Date of Award


Degree Name

Master of Science



First Advisor

Lucius Hallett

Second Advisor

Lisa DeChano-Cook

Third Advisor

Gregory Veeck


Figure skating, growth, sports geography, synchronized skating, US Figure Skating

Access Setting

Masters Thesis-Open Access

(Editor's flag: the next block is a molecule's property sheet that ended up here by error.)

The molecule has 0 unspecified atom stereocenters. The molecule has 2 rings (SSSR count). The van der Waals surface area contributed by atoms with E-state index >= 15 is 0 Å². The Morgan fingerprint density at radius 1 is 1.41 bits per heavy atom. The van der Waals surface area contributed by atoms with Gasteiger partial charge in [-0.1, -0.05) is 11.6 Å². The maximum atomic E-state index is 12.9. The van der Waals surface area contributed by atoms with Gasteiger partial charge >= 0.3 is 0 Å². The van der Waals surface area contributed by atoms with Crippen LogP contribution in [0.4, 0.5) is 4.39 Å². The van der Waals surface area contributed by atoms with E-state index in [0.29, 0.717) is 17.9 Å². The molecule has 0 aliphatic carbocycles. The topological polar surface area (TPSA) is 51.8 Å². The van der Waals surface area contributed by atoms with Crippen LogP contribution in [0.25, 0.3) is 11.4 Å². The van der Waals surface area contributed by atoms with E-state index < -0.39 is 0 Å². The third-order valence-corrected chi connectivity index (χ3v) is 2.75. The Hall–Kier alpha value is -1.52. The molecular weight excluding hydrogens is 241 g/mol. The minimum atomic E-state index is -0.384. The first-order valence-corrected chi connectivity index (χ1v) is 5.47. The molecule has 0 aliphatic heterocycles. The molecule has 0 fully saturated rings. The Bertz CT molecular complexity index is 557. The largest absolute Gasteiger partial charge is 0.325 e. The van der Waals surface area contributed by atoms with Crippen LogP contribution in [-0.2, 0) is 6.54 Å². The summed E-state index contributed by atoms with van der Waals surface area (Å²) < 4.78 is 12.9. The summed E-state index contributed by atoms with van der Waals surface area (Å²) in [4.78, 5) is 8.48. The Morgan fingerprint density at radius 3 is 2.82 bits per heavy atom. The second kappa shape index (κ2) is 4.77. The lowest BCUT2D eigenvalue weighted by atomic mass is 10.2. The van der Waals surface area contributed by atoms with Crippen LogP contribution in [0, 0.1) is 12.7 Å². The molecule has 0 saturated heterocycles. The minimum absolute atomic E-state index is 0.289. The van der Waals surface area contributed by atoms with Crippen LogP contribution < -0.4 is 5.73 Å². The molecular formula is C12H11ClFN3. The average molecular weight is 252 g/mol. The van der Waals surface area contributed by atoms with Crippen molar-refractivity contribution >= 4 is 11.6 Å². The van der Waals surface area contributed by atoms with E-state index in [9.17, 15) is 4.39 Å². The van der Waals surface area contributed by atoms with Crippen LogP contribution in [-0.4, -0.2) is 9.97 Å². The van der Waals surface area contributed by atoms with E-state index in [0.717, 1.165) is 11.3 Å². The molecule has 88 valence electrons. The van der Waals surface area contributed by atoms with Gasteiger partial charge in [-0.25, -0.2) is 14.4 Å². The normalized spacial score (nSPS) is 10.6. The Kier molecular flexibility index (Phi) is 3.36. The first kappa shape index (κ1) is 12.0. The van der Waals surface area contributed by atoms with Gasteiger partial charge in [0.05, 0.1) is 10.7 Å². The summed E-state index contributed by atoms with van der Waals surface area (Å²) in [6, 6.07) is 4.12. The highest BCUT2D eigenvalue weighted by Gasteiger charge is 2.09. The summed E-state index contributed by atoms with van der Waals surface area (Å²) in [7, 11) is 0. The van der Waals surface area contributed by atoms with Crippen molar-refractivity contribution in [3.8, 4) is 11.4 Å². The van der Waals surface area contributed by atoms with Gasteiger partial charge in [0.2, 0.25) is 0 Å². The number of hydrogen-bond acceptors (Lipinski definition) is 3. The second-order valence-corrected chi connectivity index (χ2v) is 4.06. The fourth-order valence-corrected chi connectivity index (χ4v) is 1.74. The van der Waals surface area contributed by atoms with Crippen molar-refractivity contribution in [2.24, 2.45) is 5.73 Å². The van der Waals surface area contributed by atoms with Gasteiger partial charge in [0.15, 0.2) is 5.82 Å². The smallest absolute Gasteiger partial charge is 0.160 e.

Synchronized skating, a sport in which eight to twenty skaters perform a program in unison as a team, is the fastest growing yet least known and recognized discipline of figure skating in the United States. Skaters do not have control over whether they are exposed to synchronized skating due to their location not having a team, or due to a coach who has tainted the perception of their students to believe that synchronized skating is not as “worthy” of a discipline, causing them to have little to no interest to take advantage of the exposure and opportunities they may have. The main purpose of this research is to understand how perceptions of synchronized skating are formed for skaters and how that effects the potential growth of the sport, specifically in the Midwest region as determined by the United States Figure Skating Association (henceforth referred to as “USFSA” or “US Figure Skating”). Awareness and perception data has been collected using three specially designed questionnaires (one for skaters involved in synchronized skating, one for skaters not involved in synchronized skating, one for coaches) and distributed via email to figure skating clubs and synchronized skating teams in the Midwest. Coaches, both synchronized and non-synchronized have been interviewed. Survey data have been analyzed using the appropriate statistical tests. This research found that oftentimes, most skaters and coaches (both in and out of synchro) have positive perceptions of synchro and most coaches agree that geographic location effects the opportunities available to both skaters and coaches alike.